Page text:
By Daniel J. Bauer
News this week of still another shocking student suicide in Taiwan should do more than only sadden and frustrate us. This is a story that parents and educators should jump on and seize for its educative potential. That is not to say we want to beat up our young friends with the discontent that we feel in top-heavy, lecture-down hectoring in our homes or classes. A whopping majority of our university student population will readily agree that this was a tragedy that simply should not have happened. There will be little need to urge students to think, and to think deeply, of the countless negatives here.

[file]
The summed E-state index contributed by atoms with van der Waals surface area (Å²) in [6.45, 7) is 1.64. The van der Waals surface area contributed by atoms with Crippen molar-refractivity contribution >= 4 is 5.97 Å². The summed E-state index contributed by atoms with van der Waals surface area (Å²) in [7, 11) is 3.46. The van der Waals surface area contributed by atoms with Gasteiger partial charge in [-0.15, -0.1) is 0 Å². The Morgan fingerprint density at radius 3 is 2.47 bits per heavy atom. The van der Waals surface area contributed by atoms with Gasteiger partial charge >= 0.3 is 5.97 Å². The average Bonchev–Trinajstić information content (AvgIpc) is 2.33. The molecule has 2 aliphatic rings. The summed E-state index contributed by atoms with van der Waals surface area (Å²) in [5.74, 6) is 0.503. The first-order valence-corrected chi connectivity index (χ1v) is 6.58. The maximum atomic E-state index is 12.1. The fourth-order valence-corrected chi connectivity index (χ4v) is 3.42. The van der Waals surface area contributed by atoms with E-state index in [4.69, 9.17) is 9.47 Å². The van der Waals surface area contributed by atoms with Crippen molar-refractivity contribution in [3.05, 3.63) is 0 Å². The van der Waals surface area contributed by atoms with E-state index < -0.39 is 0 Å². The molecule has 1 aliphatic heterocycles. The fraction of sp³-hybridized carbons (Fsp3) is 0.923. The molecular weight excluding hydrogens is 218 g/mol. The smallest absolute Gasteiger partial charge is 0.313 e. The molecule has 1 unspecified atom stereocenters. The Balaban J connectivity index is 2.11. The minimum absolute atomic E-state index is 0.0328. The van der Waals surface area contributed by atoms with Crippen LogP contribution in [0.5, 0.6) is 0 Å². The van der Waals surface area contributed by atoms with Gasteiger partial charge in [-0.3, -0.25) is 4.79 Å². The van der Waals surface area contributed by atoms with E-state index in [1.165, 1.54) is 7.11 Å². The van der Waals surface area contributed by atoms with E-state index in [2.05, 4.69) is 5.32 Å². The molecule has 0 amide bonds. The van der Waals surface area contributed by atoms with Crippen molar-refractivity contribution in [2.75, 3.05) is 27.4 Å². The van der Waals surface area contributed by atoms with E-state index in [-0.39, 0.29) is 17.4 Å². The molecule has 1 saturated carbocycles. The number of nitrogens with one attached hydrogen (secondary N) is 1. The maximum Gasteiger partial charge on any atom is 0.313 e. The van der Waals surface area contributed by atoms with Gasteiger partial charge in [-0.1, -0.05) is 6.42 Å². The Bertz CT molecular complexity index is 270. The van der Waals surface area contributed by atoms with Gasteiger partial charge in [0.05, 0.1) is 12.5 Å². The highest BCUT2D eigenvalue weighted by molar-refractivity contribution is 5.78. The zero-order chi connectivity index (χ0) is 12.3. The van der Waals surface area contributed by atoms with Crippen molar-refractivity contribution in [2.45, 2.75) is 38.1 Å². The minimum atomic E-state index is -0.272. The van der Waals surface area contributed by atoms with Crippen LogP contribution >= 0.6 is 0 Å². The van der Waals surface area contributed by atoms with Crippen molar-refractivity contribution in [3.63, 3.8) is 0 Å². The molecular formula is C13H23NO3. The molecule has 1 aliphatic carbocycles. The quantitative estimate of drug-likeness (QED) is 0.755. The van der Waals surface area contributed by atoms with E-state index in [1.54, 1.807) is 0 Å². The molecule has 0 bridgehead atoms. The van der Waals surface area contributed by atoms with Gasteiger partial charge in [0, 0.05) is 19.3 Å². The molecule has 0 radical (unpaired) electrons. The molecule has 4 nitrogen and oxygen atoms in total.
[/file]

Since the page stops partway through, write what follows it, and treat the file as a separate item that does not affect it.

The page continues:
We need to help students open up over a period of time, with sensitive and patient, step-by-step prodding, to grasp the truth that life (especially young life) is truly worth living, no matter how intense or awful emotional pain may sometimes become. There is something here as well about the fight that we cannot afford to surrender to. There are points in our lives when like boxers we must slug it out with our doubts, our hurts, our failures, our feelings of shame and abandonment. If giving in means giving up on life, letting our life go, throwing our life away, then giving in is the one thing we must fight not to do. The news appeared in Thursday’s Chinese press. I looked for it in our local English papers, but could not find it. Nor did anything come on Friday, either. Presumably, most who read English newspapers in a Mandarin-speaking land are foreigners from the west. Another Taiwanese death? For what? Is that our concern? But of course it is. Whenever any young person leaves us for no good reason, all of us are the losers. A young Taiwanese woman, jilted in what she once thought was love, leaps to her death from the sixth floor of an apartment complex. A sophomore in a Taichung college, she was, aged 21, reportedly getting acceptable grades, interacting with friends, and appearing to her family over the recent New Year break as a trifle distracted, but otherwise no different than her usual self. Speaking of a loss like this one, we tread with fearful steps indeed to avoid creating even the slightest impression that we are belittling or condemning a young woman who has now left us. Surely this student was only a troubled, not an evil person. She had no intent to hurt those whom she loved or who loved her.